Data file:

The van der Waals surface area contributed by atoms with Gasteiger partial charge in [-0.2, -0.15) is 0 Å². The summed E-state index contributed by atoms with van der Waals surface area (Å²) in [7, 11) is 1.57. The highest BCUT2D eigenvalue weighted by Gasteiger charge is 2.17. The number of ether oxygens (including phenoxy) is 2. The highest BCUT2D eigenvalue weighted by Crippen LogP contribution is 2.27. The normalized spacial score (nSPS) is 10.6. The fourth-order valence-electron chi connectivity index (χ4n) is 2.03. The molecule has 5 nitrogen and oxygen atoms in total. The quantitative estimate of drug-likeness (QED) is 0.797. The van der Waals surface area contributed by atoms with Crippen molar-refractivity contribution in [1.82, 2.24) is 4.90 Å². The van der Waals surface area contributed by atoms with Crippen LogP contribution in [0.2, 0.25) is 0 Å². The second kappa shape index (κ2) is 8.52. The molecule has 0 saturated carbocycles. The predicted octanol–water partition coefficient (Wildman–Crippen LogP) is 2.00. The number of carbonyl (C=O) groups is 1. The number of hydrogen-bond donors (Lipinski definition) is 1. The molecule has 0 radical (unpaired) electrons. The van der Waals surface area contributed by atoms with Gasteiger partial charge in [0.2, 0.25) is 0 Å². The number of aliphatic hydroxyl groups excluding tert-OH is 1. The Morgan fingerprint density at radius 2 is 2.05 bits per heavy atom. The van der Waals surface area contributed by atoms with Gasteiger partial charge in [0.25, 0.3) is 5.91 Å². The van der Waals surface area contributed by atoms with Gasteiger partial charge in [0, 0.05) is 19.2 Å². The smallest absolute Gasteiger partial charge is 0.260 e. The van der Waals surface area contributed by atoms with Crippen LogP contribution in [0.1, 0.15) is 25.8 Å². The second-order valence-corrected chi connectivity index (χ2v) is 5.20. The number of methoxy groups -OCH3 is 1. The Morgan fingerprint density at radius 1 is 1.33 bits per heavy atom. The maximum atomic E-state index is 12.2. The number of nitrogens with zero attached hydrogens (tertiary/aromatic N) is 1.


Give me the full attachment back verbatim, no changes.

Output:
The van der Waals surface area contributed by atoms with Gasteiger partial charge in [-0.2, -0.15) is 0 Å². The summed E-state index contributed by atoms with van der Waals surface area (Å²) in [7, 11) is 1.57. The highest BCUT2D eigenvalue weighted by Gasteiger charge is 2.17. The number of ether oxygens (including phenoxy) is 2. The highest BCUT2D eigenvalue weighted by Crippen LogP contribution is 2.27. The normalized spacial score (nSPS) is 10.6. The fourth-order valence-electron chi connectivity index (χ4n) is 2.03. The molecule has 5 nitrogen and oxygen atoms in total. The quantitative estimate of drug-likeness (QED) is 0.797. The van der Waals surface area contributed by atoms with Crippen molar-refractivity contribution in [1.82, 2.24) is 4.90 Å². The van der Waals surface area contributed by atoms with Crippen LogP contribution in [0.2, 0.25) is 0 Å². The second kappa shape index (κ2) is 8.52. The molecule has 0 saturated carbocycles. The predicted octanol–water partition coefficient (Wildman–Crippen LogP) is 2.00. The number of carbonyl (C=O) groups is 1. The number of hydrogen-bond donors (Lipinski definition) is 1. The molecule has 0 radical (unpaired) electrons. The van der Waals surface area contributed by atoms with Gasteiger partial charge in [0.2, 0.25) is 0 Å². The number of aliphatic hydroxyl groups excluding tert-OH is 1. The Morgan fingerprint density at radius 2 is 2.05 bits per heavy atom. The van der Waals surface area contributed by atoms with Gasteiger partial charge in [0.25, 0.3) is 5.91 Å². The van der Waals surface area contributed by atoms with Gasteiger partial charge in [0, 0.05) is 19.2 Å². The smallest absolute Gasteiger partial charge is 0.260 e. The van der Waals surface area contributed by atoms with Crippen LogP contribution in [0.1, 0.15) is 25.8 Å². The second-order valence-corrected chi connectivity index (χ2v) is 5.20. The number of methoxy groups -OCH3 is 1. The Morgan fingerprint density at radius 1 is 1.33 bits per heavy atom. The maximum atomic E-state index is 12.2. The number of nitrogens with zero attached hydrogens (tertiary/aromatic N) is 1.